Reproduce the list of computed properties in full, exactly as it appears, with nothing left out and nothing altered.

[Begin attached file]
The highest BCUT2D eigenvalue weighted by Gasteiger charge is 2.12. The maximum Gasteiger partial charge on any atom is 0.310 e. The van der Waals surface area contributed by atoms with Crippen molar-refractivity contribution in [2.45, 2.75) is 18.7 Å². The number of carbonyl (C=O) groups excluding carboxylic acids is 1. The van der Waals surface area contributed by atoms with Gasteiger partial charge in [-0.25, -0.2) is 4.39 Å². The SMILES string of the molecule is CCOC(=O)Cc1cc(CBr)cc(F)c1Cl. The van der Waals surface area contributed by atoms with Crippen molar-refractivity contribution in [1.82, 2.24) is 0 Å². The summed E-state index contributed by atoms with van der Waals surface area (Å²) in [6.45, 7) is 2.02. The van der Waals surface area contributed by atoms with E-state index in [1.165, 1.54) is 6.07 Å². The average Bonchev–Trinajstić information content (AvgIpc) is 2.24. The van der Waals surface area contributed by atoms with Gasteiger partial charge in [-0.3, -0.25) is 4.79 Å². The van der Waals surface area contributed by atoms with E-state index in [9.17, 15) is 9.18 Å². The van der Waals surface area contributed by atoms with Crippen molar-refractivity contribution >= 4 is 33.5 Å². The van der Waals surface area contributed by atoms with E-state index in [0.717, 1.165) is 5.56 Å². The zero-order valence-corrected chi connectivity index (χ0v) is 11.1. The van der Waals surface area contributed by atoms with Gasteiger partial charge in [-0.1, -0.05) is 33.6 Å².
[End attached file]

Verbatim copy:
The highest BCUT2D eigenvalue weighted by Gasteiger charge is 2.12. The maximum Gasteiger partial charge on any atom is 0.310 e. The van der Waals surface area contributed by atoms with Crippen molar-refractivity contribution in [2.45, 2.75) is 18.7 Å². The number of carbonyl (C=O) groups excluding carboxylic acids is 1. The van der Waals surface area contributed by atoms with Gasteiger partial charge in [-0.25, -0.2) is 4.39 Å². The SMILES string of the molecule is CCOC(=O)Cc1cc(CBr)cc(F)c1Cl. The van der Waals surface area contributed by atoms with Crippen molar-refractivity contribution in [1.82, 2.24) is 0 Å². The summed E-state index contributed by atoms with van der Waals surface area (Å²) in [6.45, 7) is 2.02. The van der Waals surface area contributed by atoms with E-state index in [1.165, 1.54) is 6.07 Å². The average Bonchev–Trinajstić information content (AvgIpc) is 2.24. The van der Waals surface area contributed by atoms with Gasteiger partial charge in [-0.3, -0.25) is 4.79 Å². The van der Waals surface area contributed by atoms with E-state index in [9.17, 15) is 9.18 Å². The van der Waals surface area contributed by atoms with Crippen molar-refractivity contribution >= 4 is 33.5 Å². The van der Waals surface area contributed by atoms with E-state index in [0.717, 1.165) is 5.56 Å². The zero-order valence-corrected chi connectivity index (χ0v) is 11.1. The van der Waals surface area contributed by atoms with Gasteiger partial charge in [-0.1, -0.05) is 33.6 Å².